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If you are already tired of presidential politics — who’s up, who’s down, who’s coming from behind, who’s losing their lead — do not fret. This Saturday the 133rd Kentucky Derby, the longest continuous running sports event in America, will for approximately two minutes be the only horse race that matters. For many, it will be a welcome diversion.

So we decided briefly to depart from questions about policy, strategy and fundraising and ask the 2008 GOP contenders some questions that really matter — like what their favorite team is and what sport they played as kids. Several of the top GOP contenders took time out of what was a hectic week of travel and debating to share their own experiences and sports memories.

Unlike Hillary Clinton whose “lifelong” baseball allegiance mysteriously shifted to the Yankees in time for her first senatorial run, the GOP sports fans seems to be genuine followers of their home team. Tommy Thompson explains that his favorite team is the Green Bay Packers and Brett Favre his favorite player. Rudy Giuliani, not surprisingly, lists the Yankees as his favorite team and Derek Jeter as his favorite player. One of his rivals, Mitt Romney, chooses the Yankee’s biggest rival, the Boston Red Sox, and David Ortiz.

When asked about their favorite sports memory, the candidates wax a bit poetic, driving home the sense of nostalgia many fans feel for those great moments in their lives as sports fans. Tommy Thompson, the son of a gas station and grocery store owner, grew up in Elroy, Wisconsin, and vividly recalls: “Every year, my Dad would load us into the car and we’d all drive from Elroy to Milwaukee, go to the State Fair and watch a Milwaukee Braves game. Then we’d turn around and drive home that same night. That was our family vacation every summer — and it was the best day of the year.”

Giuliani, a lifelong New Yorker, recalls the great Yankee moments as if they were yesterday and lists as his favorites: “Reggie Jackson’s 3 homeruns in the 1977 World Series, Charlie Hayes’ catch to win 1996 World Series, Roger Maris’ 61st homerun, and watching Joe DiMaggio for the first time.”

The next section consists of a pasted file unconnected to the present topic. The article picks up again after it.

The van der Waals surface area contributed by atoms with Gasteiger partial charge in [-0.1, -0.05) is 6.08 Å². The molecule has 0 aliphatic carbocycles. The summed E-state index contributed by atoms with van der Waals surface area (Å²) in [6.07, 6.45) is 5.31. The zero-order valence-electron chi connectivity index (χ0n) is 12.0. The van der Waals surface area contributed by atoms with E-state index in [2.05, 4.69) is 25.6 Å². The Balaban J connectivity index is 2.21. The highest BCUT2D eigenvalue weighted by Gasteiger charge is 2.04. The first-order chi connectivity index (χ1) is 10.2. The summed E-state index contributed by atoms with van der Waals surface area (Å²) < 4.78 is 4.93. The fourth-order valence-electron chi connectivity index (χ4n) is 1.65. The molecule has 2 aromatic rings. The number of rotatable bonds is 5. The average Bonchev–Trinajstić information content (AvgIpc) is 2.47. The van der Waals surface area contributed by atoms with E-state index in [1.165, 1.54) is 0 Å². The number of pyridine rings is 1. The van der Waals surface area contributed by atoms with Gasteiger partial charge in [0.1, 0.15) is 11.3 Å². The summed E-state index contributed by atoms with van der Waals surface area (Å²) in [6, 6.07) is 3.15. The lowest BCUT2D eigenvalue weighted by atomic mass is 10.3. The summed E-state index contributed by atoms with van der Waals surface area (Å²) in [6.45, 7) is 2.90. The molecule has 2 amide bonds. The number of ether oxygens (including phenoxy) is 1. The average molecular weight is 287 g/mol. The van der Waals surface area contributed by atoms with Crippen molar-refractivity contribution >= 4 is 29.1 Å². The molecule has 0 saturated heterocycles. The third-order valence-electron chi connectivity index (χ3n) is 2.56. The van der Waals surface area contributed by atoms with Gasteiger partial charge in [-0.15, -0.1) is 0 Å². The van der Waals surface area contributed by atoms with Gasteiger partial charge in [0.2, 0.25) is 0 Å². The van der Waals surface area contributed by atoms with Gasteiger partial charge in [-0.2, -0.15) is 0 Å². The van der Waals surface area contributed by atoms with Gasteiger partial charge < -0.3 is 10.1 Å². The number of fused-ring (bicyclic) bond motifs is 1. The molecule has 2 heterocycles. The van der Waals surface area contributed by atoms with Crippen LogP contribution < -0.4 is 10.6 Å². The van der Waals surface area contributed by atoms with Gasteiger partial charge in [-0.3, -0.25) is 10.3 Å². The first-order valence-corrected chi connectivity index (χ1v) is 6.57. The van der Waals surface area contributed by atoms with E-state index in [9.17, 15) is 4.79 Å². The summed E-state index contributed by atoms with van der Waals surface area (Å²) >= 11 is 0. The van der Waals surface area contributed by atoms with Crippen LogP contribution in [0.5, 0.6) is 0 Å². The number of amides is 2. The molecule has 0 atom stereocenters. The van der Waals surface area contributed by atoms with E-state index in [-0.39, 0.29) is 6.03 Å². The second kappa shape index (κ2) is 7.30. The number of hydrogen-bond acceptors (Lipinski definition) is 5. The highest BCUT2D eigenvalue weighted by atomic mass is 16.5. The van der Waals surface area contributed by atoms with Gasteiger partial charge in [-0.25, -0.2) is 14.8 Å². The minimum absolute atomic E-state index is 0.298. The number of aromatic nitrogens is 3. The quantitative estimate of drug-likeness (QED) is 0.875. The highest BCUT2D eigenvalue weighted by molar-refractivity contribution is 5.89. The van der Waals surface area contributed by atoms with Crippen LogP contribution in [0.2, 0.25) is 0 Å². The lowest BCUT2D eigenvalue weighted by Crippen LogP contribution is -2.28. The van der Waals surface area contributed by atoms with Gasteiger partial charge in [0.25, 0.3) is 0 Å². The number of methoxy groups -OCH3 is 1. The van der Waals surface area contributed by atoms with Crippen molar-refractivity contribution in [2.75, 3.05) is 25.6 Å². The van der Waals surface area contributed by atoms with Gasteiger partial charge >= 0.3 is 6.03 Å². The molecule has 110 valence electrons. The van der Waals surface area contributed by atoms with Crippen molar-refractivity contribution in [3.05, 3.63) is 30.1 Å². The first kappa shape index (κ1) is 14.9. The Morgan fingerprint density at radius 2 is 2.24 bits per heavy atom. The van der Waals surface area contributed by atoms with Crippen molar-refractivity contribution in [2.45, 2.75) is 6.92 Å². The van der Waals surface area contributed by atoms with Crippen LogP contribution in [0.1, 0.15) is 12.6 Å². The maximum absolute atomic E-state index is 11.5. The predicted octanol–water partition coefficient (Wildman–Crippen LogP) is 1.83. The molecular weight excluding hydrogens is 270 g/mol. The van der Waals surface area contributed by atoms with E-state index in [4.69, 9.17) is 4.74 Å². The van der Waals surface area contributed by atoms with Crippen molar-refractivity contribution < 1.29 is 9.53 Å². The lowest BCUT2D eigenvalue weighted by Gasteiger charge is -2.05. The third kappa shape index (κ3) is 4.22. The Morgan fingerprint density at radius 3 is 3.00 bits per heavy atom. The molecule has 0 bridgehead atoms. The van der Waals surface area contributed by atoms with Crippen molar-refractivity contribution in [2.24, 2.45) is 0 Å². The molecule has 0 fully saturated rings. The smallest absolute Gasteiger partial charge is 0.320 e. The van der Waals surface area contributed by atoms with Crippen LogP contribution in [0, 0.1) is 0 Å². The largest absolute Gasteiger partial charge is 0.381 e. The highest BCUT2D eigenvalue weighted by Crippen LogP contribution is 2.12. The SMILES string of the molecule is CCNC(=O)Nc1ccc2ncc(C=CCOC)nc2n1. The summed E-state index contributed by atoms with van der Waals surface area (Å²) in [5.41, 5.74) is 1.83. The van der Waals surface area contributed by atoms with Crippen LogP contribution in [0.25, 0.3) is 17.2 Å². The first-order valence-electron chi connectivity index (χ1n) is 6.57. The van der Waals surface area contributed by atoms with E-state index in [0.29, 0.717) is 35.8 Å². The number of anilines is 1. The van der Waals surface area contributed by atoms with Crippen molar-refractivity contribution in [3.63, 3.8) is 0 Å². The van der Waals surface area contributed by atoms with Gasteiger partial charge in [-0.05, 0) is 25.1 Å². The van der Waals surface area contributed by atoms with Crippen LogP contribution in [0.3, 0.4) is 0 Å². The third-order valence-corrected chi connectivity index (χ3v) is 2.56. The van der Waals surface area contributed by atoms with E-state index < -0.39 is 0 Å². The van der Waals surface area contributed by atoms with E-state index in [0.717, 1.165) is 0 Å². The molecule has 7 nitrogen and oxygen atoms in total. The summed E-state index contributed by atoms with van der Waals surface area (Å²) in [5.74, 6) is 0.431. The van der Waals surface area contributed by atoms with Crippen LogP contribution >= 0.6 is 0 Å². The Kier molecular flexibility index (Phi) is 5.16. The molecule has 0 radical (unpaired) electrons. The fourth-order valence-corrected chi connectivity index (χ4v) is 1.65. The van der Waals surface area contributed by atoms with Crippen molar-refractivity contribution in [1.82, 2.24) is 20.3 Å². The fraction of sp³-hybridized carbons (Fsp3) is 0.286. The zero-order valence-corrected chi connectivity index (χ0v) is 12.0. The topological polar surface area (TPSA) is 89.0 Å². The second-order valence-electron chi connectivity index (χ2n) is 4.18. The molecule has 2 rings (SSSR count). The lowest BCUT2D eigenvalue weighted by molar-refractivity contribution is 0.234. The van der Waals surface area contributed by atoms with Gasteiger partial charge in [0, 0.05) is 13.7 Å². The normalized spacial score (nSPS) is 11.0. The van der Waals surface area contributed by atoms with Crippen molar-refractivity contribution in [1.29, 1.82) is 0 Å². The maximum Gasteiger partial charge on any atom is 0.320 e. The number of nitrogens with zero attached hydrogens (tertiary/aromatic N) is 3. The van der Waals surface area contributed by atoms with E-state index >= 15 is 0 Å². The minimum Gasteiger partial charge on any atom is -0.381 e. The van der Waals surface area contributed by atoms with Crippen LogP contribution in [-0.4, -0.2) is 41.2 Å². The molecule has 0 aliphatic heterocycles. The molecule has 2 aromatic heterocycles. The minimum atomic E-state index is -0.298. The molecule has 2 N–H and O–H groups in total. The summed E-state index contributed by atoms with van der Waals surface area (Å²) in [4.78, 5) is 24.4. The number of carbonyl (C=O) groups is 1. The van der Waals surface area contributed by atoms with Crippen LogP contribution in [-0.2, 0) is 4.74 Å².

Mitt Romney, who of course actually ran a great sporting event, the 2002 Winter Olympics, chooses another great Olympic moment–“Mike Eruzione scoring the winning goal against the Russians in the 1980 Olympics”– as his favorite.

But sports are not all glory and some sports heartbreaks are hard to forget. The worst for Thompson was the Braves departure from Milwaukee and for Romney, “the ball going between Buckner’s legs.” For Giuliani, “the latest Yankee loss” is always the one that hurts the most.

None of these potential presidents match the athletic prowess of football center Gerald Ford. Nevertheless, Giuliani and Thompson both say they played baseball as kids. Romney, with candor, confesses: “I wasn’t a great athlete, and one of the great ironies of my life is that I ran the Olympics, the premier sporting event in the world. When I was younger, I played track and field and cross country in school. I also skied, and played basketball and baseball.”

We did feel compelled to ask something a bit more serious, so we queried the candidates about what sports means to America and whether it is more than just fun and games.

Thompson revealed his small town roots, sharing that: “Sports provides a sense of community and shared experiences. It brings people together — Republicans, Democrats and Independents. And, perhaps most of all, it gives parents something to share and pass down to their children and grandchildren — the love of a team or a sport. In Wisconsin, for example, the most valuable thing a parent can give to their children is Green Bay Packers season tickets.”

Romney, who can boast of leading a successful company and the Olympics before his term as Governor, focuses on what we might learn about human potential and leadership, saying: “You see great qualities of character and the human spirit in athletes when they’re under the pressure of competition. You see the self-sacrifice of Curt Schilling, the confidence of Larry Bird, the enthusiasm of M.L. Carr, and the calm under fire of Tom Brady. They inspire us all.”

Rudy Giuliani touched on themes that connect to his world view and personal philosophy, stating: “Sports attempts to create a level playing field — in that way it’s a meritocracy — people succeed based on contributions. Also, sports in many ways have helped overcome bigotry.” He continued by pointing out some lessons from sports that fans as well as politicians would be well advised to learn: “It helps us learn to deal with adversity and rebound after failure. And most importantly, it teaches us to play by the rules.”

Those harping about the deficiencies in current crop of candidates might take some comfort from our sports timeout. Each of these candidates reveals a genuine love of his community, knows that fans and players alike must overcome adversity, and talks about individualism and family as central values. Not bad qualities in a sports fan or a President.

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